Words by Josephine Leask.
Jemima Brown walks calmly through an intense crossfire of laser beams. Projected from all around the stage they briefly scan the auditorium then track Brown, highlighting segments of her body as she moves. Smoke reacting to the light creates dense layers of colour and plays tricks on our vision so that Brown appears to be partially submerged. Surge, directed by Tom Dale, features Brown as an extraordinary robotic presence amidst Barret Hodgson’s dazzling digital landscape with sensational new music by ITAL TEK. The immersive aspect of the work celebrates digital sophistication and Brown’s extensive capabilities as a dancer.
Surge reveals the body and light in a complex duet that pits the human body against the digital, testing the limits of both. What is fascinating is how Brown unfazed, remains in control throughout, like an avatar effortlessly gliding through a computer game, or some sci-fi world. She keeps her cool as a deluge of light traps her, yet offers new kinaesthetic possibilities both spatially and visually. Octagonal spotlights or effervescent corridors suddenly appear, pixilated patterns emerge only to be replaced by solid blocks of colour in an acrobatic son et Lumiere. Sometimes she initiates the choreographic interplay between body and light, at other times follows its fleeting trajectory. Brown articulates gesture and action with speed and precision. Her relaxed, ultra-fluid style, make her look beyond human. Pulling herself up vertically or cascading into the floor she moves like a body without bones or organs, tapping into a palette of seamless releasing and popping.
Brown takes on the challenging task of singing live while dancing with the ease of a humanoid pop star but with more nuance. Here she touches us with her organic vulnerability as her voice, both hauntingly melodic and melancholic, evokes the loneliness of a body stuck in a matrix. Finally, the faultless digital system (intentionally) crashes: lights flash crazily out of synch making floor patterns fracture and disintegrate. Flickers of panic cross Brown’s face as she navigates the dissolving digital terrain. Relentlessly stimulating, Surge is terrifying and stunning, prompting questions about human survival in the emergent world of AI.
Sub:Version follows, performed by four members of Dale’s company. This time WEN’s experimental club music from the album EPHEM:ERA and a warmer, pulsing lighting scape by Andrew Ellis set a different tone. Here Dale and dancers envisage a more earthy, human realm than a virtual one. Real people meet each other on a dance floor in a series of riveting conversations which ooze with a clubby vibe. Dan Baines, Tom O’ Gorman, Meghan Stevens and Brown embark on a series of ten distinctive dances. As they assemble in different combinations and pairings the mood is transient and fleeting. No one lingers too long with any particular partner, they peel off then return alone, creating a physical landscape of constantly shifting forms. While the performers’ faces are expressionless and their body language cool, we see glimmers of pleasure in their interactions, an occasional touch, or an exchanged glance.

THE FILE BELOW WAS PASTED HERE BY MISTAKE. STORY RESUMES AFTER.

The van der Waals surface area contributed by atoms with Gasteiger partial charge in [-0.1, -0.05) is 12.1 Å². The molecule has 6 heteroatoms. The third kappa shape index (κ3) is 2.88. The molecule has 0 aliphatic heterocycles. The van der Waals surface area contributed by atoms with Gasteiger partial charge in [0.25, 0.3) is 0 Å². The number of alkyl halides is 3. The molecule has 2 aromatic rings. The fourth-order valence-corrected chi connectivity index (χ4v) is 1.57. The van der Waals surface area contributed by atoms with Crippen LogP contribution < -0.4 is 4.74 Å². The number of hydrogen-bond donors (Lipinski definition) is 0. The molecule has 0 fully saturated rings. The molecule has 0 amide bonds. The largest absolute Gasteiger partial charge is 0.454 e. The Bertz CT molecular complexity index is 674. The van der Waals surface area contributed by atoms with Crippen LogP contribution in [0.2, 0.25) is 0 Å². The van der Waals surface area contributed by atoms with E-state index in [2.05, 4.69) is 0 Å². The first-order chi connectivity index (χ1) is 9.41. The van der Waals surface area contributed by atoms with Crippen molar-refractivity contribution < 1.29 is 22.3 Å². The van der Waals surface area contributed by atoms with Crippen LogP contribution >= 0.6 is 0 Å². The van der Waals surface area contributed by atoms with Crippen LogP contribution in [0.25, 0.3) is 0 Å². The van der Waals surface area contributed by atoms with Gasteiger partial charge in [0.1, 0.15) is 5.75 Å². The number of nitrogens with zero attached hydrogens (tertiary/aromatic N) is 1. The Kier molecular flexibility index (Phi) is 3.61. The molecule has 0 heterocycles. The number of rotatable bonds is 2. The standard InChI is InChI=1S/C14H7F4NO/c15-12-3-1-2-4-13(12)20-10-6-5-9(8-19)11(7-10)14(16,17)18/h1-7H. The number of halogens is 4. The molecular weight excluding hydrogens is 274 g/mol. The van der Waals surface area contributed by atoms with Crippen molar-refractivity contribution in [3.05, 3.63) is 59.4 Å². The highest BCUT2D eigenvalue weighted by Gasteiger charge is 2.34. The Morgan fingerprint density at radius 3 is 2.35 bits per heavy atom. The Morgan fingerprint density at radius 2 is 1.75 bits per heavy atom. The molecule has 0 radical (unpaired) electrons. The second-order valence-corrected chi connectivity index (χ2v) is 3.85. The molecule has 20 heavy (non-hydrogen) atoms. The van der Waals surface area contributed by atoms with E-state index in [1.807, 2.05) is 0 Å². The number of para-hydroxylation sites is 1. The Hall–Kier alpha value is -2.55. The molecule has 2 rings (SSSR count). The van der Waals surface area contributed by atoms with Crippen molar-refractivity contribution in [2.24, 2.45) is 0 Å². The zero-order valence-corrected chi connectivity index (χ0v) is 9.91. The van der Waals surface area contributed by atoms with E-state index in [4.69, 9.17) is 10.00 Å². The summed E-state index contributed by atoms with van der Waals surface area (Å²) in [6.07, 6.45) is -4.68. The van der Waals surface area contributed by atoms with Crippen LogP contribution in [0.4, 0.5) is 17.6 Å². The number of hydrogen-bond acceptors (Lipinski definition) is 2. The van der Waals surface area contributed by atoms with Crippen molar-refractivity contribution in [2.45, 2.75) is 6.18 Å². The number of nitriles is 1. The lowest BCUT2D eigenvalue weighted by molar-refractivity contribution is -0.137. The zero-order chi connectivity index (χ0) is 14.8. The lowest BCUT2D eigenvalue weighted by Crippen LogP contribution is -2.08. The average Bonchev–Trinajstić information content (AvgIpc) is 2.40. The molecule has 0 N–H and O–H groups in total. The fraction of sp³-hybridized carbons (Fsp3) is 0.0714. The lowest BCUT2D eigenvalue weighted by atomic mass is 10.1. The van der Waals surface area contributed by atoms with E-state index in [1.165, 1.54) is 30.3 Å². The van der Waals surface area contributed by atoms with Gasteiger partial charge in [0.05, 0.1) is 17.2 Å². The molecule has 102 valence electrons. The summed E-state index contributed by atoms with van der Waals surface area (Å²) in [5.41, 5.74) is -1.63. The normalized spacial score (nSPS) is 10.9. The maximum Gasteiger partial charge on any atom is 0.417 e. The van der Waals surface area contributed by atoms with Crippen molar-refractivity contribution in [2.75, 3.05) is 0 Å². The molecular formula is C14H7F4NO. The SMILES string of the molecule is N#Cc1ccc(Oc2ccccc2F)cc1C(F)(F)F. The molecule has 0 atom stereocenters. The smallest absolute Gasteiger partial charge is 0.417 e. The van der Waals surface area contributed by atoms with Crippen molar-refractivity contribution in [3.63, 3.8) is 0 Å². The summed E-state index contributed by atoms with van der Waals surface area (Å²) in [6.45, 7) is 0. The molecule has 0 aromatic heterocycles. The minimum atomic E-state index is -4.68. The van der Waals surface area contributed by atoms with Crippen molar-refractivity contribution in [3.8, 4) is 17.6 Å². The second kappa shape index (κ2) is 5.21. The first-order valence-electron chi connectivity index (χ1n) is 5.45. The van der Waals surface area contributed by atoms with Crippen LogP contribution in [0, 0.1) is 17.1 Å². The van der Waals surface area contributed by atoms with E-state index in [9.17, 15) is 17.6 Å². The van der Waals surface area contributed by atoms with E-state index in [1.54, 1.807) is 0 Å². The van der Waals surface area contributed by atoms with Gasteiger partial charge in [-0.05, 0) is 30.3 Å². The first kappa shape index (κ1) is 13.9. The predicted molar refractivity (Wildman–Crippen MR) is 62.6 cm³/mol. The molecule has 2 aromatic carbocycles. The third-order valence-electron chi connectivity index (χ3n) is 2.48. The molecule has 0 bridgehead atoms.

The hypnotic dance tracks of electronic music flow and seem to suspend the dancers in perpetual, laid-back motion, each sequence merging fluidly into the next. Yet again their chilled presence is deceptive, as Dale’s choreography is demandingly complex and requires stamina and edge together with loose-limbed softness. Whether spinning on the vertical, or horizontal on the ground they work with depth and volume into the space, appearing weightless yet grounded. It’s exciting to see these young dancers literally floating through the heady ambient setting of Sub:Version.
Sync a new work by Scatter Dance Company, The Place’s adult dance company, serves as a welcome curtain opener ahead of Surge and Sub:Version. The company fill the stage with dynamic female bodies, performing choreography that’s free from digital invasion or robotic dynamics. Created by James Kay, the work features imaginative material, which looks particularly impressive when performed in unison.